One of the most important things for any healthcare or fitness professional to understand is that it is our professional duty to our clients to be sure we are staying current and following the evidence as our professions continue to grow. That is what many people believe is evidence-based practice.
I believe this is one of the most important qualities you need to master to truly become an expert in our fields.
We should always be learning and staying on top of the latest research, while keeping an open mind and growth mindset.
Continuing to follow outdated concepts that have been proven to be ineffective or disadvantageous is a disservice to our clients and ultimately our professions.
However, it is very common for students and new graduates to take this concept too far. This is not a criticism, just a statement that without clinical experience it is often difficult to follow evidence based practice as best as possible.
Paralysis by a Lack of Evidence
Here’s one thing that I wish people understood: a lack of evidence does not mean a lack of efficacy.
Research is hard. We’re humans. It’s difficult to have quality randomized control trials with adequate methodology to determine exactly what to do at all times. It’s the expert people that I know that grasp this concept the best.
It’s more common for the inexperienced to have what I call “paralysis by a lack of evidence.” They often state that without clear evidence we should not be performing certain interventions.
This couldn’t be further from the truth in my mind.
What is Evidence Based Practice?
Evidence based practice is defined by Sackett et al as the integration of the current best research evidence with clinical expertise and patient values.
This is super important to grasp. It’s not just the research, it’s also clinical experience and patient values. My friend Phil Page did an excellent job breaking this down in a recent presentation for my Inner Circle Online Mentorship program. Here’s a quick clip from that presentation where Phil defines evidence-based practice, which I thought was brilliant:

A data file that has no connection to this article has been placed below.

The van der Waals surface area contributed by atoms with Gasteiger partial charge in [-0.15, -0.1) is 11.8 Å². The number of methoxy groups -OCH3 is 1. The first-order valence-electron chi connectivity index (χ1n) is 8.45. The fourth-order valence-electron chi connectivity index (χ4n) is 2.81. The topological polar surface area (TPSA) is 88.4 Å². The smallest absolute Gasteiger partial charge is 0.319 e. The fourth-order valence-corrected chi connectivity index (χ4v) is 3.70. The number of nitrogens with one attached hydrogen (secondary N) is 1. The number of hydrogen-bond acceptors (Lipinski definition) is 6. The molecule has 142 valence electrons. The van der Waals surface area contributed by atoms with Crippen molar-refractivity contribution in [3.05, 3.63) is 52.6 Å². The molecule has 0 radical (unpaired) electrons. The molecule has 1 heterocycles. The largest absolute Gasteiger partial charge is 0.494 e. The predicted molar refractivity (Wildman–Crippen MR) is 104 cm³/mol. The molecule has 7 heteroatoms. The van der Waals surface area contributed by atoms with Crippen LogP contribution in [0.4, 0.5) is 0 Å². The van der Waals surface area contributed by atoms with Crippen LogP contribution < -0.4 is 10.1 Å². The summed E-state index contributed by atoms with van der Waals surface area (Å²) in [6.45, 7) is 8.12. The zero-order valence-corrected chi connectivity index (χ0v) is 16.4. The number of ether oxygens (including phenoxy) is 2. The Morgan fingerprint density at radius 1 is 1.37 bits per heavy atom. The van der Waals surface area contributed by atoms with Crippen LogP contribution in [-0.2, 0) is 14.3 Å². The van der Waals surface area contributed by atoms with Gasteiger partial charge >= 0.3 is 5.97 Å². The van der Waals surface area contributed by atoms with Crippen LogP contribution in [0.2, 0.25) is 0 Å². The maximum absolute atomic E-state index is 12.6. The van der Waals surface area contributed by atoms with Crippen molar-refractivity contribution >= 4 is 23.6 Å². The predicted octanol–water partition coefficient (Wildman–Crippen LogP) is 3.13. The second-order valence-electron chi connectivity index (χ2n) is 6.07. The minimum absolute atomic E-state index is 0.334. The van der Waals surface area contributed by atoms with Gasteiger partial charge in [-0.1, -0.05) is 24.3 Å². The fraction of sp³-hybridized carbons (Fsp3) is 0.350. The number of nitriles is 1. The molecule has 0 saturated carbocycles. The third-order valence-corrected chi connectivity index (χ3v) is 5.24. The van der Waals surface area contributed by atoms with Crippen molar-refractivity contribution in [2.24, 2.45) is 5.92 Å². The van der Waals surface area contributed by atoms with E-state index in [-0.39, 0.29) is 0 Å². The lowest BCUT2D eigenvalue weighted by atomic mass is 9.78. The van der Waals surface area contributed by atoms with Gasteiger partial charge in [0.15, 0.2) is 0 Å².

I also really liked the iceberg image, representing that EBP isn’t just the best available evidence, but that experience and patient values also lie under the surface.
How to Follow Evidence Based Practice
In order to follow evidence based practice as best as we can, we need to understand that EBP is a combination of these three things. No one piece of this is stronger than another.
When I am trying to determine if an intervention I would like to do is appropriate based on evidence-based practice, I’ll consider what I call the Evidence-Based Practice Light System.
- Red Light = Stop. If there is strong evidence by quality randomized controlled trials suggesting a safety concern or lack of efficacy, then you should find an alternative approach that may be more advantageous.
- Yellow Light = Proceed, but with caution. When there is conflicting information, or there aren’t enough quality studies examining the effect you are assessing, then you must proceed with caution. In this scenario, perhaps there are some low-quality studies (like a case study or publication without strong methodology) that show efficacy, or maybe even some conflicting results in the literature without an overwhelming trend towards efficacy or lack of efficacy.
- Green Light = Go. If there is strong evidence by quality randomized controlled trials suggesting efficacy, then you can comfortably use this approach with evidence-based justification.
We also recently discussed how we do this in a podcast episode on Using Physical Therapy Interventions with No Evidence of Efficacy
If you want to learn more about evidence based practice, you can watch this full presentation and many many more in my Inner Circle Online Mentorship program.